Africa is not highlighting the successes of open data use in addressing challenges on the continent, Mahadia Tunga, Head of Training at the Tanzania Data Lab, has said in Accra.
She said open data and its impact on improving lives was largely seen as a western concept, a perception, which could only be changed by Africa documenting and showcasing open data success stories on the continent.
Speaking to the GNA in an interview at the just ended Africa Open Data Conference 2017, Ms Tunga said to increase the impact of open data in Africa, it was critical to highlight success cases. She said open data was predominantly seen as a ‘government thing’, with users focusing more on the deficiencies in data than the benefits and impact that can be derived from it.
“When people see the impact and benefits of open data, they will be drawn into it, but if we don’t document our stories, our people will not be able to engage in using open data” she said. She expressed worry about the way Africans criticise data and urged them to rather collaborate with governments to improve on the data available in their respective communities.
“Government alone cannot make the open data ecosystem; we need citizens and governments to collaborate for positive impact”. The Tanzania Data Laboratory, she said, focuses on researching open data challenges, opportunities and benefits and documents them on its online portal.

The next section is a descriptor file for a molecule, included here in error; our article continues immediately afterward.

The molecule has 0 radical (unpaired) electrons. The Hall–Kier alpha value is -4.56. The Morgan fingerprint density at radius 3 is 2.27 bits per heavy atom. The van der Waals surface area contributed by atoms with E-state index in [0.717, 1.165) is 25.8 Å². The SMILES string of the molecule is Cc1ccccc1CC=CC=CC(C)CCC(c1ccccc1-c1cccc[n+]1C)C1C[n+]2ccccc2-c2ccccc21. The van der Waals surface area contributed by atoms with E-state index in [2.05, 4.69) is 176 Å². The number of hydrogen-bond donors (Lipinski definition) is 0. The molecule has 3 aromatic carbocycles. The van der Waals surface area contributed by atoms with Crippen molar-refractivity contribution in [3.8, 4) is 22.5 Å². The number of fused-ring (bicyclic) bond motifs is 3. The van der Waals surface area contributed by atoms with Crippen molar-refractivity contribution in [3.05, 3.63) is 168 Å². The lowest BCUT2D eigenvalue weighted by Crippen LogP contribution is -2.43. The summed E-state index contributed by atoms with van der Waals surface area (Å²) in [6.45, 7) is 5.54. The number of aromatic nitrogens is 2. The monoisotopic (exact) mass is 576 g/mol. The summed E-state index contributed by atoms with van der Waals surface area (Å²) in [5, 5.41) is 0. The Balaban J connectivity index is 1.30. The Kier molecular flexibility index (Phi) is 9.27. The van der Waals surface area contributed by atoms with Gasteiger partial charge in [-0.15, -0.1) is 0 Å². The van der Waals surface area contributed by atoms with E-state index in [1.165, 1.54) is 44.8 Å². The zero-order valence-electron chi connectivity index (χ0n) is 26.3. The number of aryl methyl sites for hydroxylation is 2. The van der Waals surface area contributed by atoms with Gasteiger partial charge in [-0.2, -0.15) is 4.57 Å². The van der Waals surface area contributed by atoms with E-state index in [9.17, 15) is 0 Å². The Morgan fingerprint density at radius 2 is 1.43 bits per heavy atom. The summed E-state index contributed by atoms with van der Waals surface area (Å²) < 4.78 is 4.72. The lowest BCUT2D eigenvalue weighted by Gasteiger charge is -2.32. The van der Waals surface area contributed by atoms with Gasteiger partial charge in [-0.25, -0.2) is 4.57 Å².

The main challenge to open data in Africa, she notes, is the issue of standardisation. There are no documented standards for collection of data such as geographic data.Other challenges are high illiteracy rates, inadequate infrastructure and the lack of policies across the continent on open data. Where there are policies, they tend to be too general and do not address specific issues or sector in open data.
Ms Tunga said open data presented many opportunities for Africa including data for researchers that allowed them to refine their work and reduce the need for some field work.
It also presents opportunities for innovation to develop tools to address problems in various sectors such as using climate data for predictions in agriculture; as well as for gender advancement among many others.
Participants at the session discussed the challenges, benefits and key issues associated with working with data from their work and highlighted the need for more African open data impact stories. They called for the need to build the competencies of media and journalists to use open data and shared impact stories on open data from their respective countries, which would be followed up and documented on the Dlab online portal.